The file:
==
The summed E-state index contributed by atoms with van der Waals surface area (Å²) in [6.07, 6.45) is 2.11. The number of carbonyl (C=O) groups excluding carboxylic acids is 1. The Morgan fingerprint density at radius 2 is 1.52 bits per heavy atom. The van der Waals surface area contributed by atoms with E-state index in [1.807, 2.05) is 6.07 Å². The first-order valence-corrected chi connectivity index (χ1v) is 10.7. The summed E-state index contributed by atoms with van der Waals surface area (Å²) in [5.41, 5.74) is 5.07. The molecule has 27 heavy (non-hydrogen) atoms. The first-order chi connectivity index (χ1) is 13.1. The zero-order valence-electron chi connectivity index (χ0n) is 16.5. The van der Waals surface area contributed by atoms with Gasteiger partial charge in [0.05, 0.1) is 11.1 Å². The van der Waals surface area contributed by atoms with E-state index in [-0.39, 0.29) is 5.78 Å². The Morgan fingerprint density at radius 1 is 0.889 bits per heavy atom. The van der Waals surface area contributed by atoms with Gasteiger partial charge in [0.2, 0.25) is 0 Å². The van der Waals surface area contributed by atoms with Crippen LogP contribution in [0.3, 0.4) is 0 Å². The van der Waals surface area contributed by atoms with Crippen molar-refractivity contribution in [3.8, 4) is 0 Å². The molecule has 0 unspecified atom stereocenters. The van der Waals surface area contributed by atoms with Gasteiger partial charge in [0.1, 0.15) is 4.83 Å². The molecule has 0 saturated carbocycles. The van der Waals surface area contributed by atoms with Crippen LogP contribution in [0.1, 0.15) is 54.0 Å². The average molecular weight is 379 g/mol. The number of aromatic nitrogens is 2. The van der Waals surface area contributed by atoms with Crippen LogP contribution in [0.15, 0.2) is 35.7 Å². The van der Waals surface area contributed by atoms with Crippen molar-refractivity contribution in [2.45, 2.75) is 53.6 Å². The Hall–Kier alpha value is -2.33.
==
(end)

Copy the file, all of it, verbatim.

The summed E-state index contributed by atoms with van der Waals surface area (Å²) in [6.07, 6.45) is 2.11. The number of carbonyl (C=O) groups excluding carboxylic acids is 1. The Morgan fingerprint density at radius 2 is 1.52 bits per heavy atom. The van der Waals surface area contributed by atoms with E-state index in [1.807, 2.05) is 6.07 Å². The first-order valence-corrected chi connectivity index (χ1v) is 10.7. The summed E-state index contributed by atoms with van der Waals surface area (Å²) in [5.41, 5.74) is 5.07. The molecule has 27 heavy (non-hydrogen) atoms. The first-order chi connectivity index (χ1) is 13.1. The zero-order valence-electron chi connectivity index (χ0n) is 16.5. The van der Waals surface area contributed by atoms with Gasteiger partial charge in [0.05, 0.1) is 11.1 Å². The van der Waals surface area contributed by atoms with E-state index in [-0.39, 0.29) is 5.78 Å². The Morgan fingerprint density at radius 1 is 0.889 bits per heavy atom. The van der Waals surface area contributed by atoms with Gasteiger partial charge in [0.2, 0.25) is 0 Å². The van der Waals surface area contributed by atoms with Crippen LogP contribution in [0.3, 0.4) is 0 Å². The van der Waals surface area contributed by atoms with Crippen molar-refractivity contribution in [3.8, 4) is 0 Å². The molecule has 0 unspecified atom stereocenters. The van der Waals surface area contributed by atoms with Gasteiger partial charge in [0.1, 0.15) is 4.83 Å². The molecule has 0 saturated carbocycles. The van der Waals surface area contributed by atoms with Crippen LogP contribution in [0.1, 0.15) is 54.0 Å². The average molecular weight is 379 g/mol. The number of aromatic nitrogens is 2. The van der Waals surface area contributed by atoms with Crippen LogP contribution in [0.15, 0.2) is 35.7 Å². The van der Waals surface area contributed by atoms with Crippen molar-refractivity contribution in [2.45, 2.75) is 53.6 Å². The Hall–Kier alpha value is -2.33.